Writers hate to repeat what’s been done before. This is particularly apparent when it comes to dialogue tags (those things that come after a line of dialogue and let you know who spoke):
“The bit after the dialogue is called a dialogue tag,” he explained.
What’s wrong with the above sentence? The answer is simple: the dialogue tag (‘he explained’) adds no value. It’s obvious that whoever’s speaking is explaining something, which makes it redundant to tell readers that things are getting explained (and as discussed before, redundancies are bad). You don’t need ‘explained’ – you just need ‘said.’
‘Explained’ isn’t the only dialogue tag that’s almost always redundant. Here are some others you should replace with ‘said’:
“But how will my readers know my character is arguing if I don’t tell them?” you ask:
If readers need a dialogue tag to work out if the character is angry, you haven’t written good dialogue. Readers should be able to identify the character’s emotions purely from their words: your dialogue should be able to illustrate your characters’ charisma by itself. Using ‘said’ stops you using dialogue tags to convey emotion. This forces you to write better, more convincing dialogue.
Let’s talk about Adverbs:
While we’re discussing lazy writing habits, let’s talk about adverbs. Adverbs are annoying modifiers (often ending in ‘ly’) that need to crawl into a quiet corner and die a fast death. Don’t believe me? Take a look at some dialogue tags that use adverbs:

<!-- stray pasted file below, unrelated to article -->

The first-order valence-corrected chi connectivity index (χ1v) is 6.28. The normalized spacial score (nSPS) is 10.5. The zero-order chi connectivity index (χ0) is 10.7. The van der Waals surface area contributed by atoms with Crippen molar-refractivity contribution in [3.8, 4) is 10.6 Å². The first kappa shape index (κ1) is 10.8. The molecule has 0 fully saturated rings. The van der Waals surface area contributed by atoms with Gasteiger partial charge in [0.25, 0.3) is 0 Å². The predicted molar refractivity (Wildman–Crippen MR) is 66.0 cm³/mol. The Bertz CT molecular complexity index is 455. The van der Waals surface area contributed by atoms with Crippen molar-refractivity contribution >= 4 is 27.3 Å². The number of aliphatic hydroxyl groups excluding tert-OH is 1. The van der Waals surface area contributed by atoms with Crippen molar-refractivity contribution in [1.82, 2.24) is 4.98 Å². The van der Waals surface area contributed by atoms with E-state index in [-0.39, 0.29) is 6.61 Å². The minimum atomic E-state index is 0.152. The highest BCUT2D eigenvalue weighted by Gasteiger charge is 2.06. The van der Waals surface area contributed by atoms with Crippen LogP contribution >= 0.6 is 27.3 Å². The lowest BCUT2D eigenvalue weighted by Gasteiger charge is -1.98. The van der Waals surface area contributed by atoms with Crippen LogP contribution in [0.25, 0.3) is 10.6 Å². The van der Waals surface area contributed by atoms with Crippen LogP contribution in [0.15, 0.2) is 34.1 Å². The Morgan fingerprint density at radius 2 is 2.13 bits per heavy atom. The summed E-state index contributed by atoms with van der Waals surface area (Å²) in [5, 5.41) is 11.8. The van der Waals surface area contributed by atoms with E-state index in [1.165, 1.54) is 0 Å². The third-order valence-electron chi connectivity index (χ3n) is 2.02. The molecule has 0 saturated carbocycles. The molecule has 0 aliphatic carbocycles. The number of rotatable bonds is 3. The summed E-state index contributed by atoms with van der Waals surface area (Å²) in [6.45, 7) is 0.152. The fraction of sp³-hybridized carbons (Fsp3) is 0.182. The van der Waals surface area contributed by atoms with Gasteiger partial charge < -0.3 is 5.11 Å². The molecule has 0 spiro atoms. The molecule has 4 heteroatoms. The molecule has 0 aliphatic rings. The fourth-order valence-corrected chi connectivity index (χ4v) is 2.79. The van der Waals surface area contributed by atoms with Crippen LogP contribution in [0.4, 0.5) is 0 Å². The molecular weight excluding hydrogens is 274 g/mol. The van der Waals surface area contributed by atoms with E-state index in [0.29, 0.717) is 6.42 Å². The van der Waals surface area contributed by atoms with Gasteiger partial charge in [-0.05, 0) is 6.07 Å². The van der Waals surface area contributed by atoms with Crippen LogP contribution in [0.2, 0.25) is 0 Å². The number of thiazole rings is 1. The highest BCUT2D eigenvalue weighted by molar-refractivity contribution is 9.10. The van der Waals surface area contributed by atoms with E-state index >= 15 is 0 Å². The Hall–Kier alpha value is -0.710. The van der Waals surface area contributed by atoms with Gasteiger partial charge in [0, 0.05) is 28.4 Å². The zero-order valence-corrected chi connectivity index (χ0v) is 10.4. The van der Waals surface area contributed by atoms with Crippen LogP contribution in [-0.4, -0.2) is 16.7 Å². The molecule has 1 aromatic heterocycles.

- “I hate you!” he said angrily
- “You’ll be fired within a week,” he said critically
- “I’m devastated,” he said sadly
In every case, adverbs are as unnecessary to dialogue tags as an extra ear would be to a human. There’s no need for them – readers can work out if your character is angry, or critical, or sad just by the dialogue itself. If a character says “I hate you!”, you know they’re angry.
When it’s okay to NOT use said:
It’s never wrong to just use ‘said.’ But there are some situations when using other types of dialogue tags adds an extra dimension to your dialogue. For instance:
“I love you,” he lied.
This adds depth to the story that couldn’t be achieved by just using ‘said.’ Having said that, be careful when you use substitutes for said. My golden rule is that if the same meaning can be achieved with just ‘said’, just use ‘said.’
“But ‘said’ is so bland!” you enthuse:
That’s the point. ‘Said’ is invisible. While you might get sick of typing it hundreds of times, readers subconsciously ignore this one-syllable star. This means you can use it to give readers crucial information (i.e. who just spoke) in a painless way. By deflecting attention away from itself this wonderful wallflower keeps readers focussing on what counts: your dialogue.